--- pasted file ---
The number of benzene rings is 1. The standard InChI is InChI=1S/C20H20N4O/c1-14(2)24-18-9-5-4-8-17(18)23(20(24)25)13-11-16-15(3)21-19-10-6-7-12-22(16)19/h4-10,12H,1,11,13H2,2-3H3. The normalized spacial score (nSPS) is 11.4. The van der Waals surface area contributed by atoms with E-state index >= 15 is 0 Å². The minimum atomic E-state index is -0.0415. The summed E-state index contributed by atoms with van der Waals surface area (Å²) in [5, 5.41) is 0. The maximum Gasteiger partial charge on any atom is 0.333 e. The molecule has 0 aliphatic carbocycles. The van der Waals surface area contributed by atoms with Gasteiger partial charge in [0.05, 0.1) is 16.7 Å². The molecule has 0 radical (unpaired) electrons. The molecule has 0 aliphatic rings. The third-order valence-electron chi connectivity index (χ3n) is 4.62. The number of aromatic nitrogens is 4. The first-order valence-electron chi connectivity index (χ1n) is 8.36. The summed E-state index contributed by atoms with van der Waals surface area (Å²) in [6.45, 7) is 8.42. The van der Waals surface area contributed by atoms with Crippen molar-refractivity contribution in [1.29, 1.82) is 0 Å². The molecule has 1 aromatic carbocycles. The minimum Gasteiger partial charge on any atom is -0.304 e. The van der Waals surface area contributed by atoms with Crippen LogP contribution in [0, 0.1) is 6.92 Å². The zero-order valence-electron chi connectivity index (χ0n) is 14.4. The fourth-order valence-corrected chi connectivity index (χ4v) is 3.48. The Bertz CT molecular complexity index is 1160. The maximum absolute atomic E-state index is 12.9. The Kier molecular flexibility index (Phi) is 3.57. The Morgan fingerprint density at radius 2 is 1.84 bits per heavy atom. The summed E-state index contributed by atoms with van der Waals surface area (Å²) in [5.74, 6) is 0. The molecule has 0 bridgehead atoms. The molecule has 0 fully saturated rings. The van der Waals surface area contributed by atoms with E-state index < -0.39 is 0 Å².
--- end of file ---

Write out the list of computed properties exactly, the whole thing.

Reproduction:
The number of benzene rings is 1. The standard InChI is InChI=1S/C20H20N4O/c1-14(2)24-18-9-5-4-8-17(18)23(20(24)25)13-11-16-15(3)21-19-10-6-7-12-22(16)19/h4-10,12H,1,11,13H2,2-3H3. The normalized spacial score (nSPS) is 11.4. The van der Waals surface area contributed by atoms with E-state index >= 15 is 0 Å². The minimum atomic E-state index is -0.0415. The summed E-state index contributed by atoms with van der Waals surface area (Å²) in [5, 5.41) is 0. The maximum Gasteiger partial charge on any atom is 0.333 e. The molecule has 0 aliphatic carbocycles. The van der Waals surface area contributed by atoms with Gasteiger partial charge in [0.05, 0.1) is 16.7 Å². The molecule has 0 radical (unpaired) electrons. The molecule has 0 aliphatic rings. The third-order valence-electron chi connectivity index (χ3n) is 4.62. The number of aromatic nitrogens is 4. The first-order valence-electron chi connectivity index (χ1n) is 8.36. The summed E-state index contributed by atoms with van der Waals surface area (Å²) in [6.45, 7) is 8.42. The van der Waals surface area contributed by atoms with Crippen molar-refractivity contribution in [1.29, 1.82) is 0 Å². The molecule has 1 aromatic carbocycles. The minimum Gasteiger partial charge on any atom is -0.304 e. The van der Waals surface area contributed by atoms with Crippen LogP contribution in [0, 0.1) is 6.92 Å². The zero-order valence-electron chi connectivity index (χ0n) is 14.4. The fourth-order valence-corrected chi connectivity index (χ4v) is 3.48. The Bertz CT molecular complexity index is 1160. The maximum absolute atomic E-state index is 12.9. The Kier molecular flexibility index (Phi) is 3.57. The Morgan fingerprint density at radius 2 is 1.84 bits per heavy atom. The summed E-state index contributed by atoms with van der Waals surface area (Å²) in [5.74, 6) is 0. The molecule has 0 bridgehead atoms. The molecule has 0 fully saturated rings. The van der Waals surface area contributed by atoms with E-state index < -0.39 is 0 Å².